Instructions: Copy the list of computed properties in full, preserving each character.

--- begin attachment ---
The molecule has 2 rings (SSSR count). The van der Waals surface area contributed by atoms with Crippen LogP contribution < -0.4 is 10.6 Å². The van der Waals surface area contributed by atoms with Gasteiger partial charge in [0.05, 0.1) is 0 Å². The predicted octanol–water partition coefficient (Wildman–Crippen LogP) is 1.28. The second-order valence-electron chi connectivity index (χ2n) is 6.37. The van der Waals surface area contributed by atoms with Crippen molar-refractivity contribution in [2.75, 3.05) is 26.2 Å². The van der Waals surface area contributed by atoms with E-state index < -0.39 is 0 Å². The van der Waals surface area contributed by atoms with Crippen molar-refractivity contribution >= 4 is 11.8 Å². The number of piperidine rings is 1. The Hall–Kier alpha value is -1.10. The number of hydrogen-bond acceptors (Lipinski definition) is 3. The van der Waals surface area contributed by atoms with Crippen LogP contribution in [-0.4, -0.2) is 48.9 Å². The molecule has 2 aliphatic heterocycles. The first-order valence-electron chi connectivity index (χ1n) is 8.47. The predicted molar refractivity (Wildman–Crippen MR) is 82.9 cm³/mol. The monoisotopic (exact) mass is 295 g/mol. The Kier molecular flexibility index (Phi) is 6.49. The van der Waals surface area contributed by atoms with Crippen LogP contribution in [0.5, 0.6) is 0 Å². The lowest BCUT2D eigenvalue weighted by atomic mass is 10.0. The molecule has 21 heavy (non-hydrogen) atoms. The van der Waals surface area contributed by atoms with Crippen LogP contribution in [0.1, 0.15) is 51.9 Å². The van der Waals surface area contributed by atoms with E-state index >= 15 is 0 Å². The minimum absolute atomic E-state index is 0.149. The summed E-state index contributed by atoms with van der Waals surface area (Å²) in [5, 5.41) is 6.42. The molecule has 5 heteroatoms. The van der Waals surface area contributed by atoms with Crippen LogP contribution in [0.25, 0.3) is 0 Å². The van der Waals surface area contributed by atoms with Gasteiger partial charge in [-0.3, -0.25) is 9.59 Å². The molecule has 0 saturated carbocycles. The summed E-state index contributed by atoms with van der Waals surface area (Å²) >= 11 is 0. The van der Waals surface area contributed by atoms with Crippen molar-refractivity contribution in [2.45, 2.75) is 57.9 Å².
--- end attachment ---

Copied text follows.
The molecule has 2 rings (SSSR count). The van der Waals surface area contributed by atoms with Crippen LogP contribution < -0.4 is 10.6 Å². The van der Waals surface area contributed by atoms with Gasteiger partial charge in [0.05, 0.1) is 0 Å². The predicted octanol–water partition coefficient (Wildman–Crippen LogP) is 1.28. The second-order valence-electron chi connectivity index (χ2n) is 6.37. The van der Waals surface area contributed by atoms with Crippen molar-refractivity contribution in [2.75, 3.05) is 26.2 Å². The van der Waals surface area contributed by atoms with E-state index < -0.39 is 0 Å². The van der Waals surface area contributed by atoms with Crippen molar-refractivity contribution >= 4 is 11.8 Å². The number of piperidine rings is 1. The Hall–Kier alpha value is -1.10. The number of hydrogen-bond acceptors (Lipinski definition) is 3. The van der Waals surface area contributed by atoms with Crippen LogP contribution in [-0.4, -0.2) is 48.9 Å². The molecule has 2 aliphatic heterocycles. The first-order valence-electron chi connectivity index (χ1n) is 8.47. The predicted molar refractivity (Wildman–Crippen MR) is 82.9 cm³/mol. The monoisotopic (exact) mass is 295 g/mol. The Kier molecular flexibility index (Phi) is 6.49. The van der Waals surface area contributed by atoms with Crippen LogP contribution in [0.5, 0.6) is 0 Å². The lowest BCUT2D eigenvalue weighted by atomic mass is 10.0. The molecule has 21 heavy (non-hydrogen) atoms. The van der Waals surface area contributed by atoms with Crippen LogP contribution in [0.1, 0.15) is 51.9 Å². The van der Waals surface area contributed by atoms with E-state index >= 15 is 0 Å². The minimum absolute atomic E-state index is 0.149. The summed E-state index contributed by atoms with van der Waals surface area (Å²) in [5, 5.41) is 6.42. The molecule has 5 heteroatoms. The van der Waals surface area contributed by atoms with Crippen LogP contribution in [0.25, 0.3) is 0 Å². The van der Waals surface area contributed by atoms with Gasteiger partial charge in [-0.3, -0.25) is 9.59 Å². The molecule has 0 saturated carbocycles. The summed E-state index contributed by atoms with van der Waals surface area (Å²) >= 11 is 0. The van der Waals surface area contributed by atoms with Crippen molar-refractivity contribution in [2.45, 2.75) is 57.9 Å².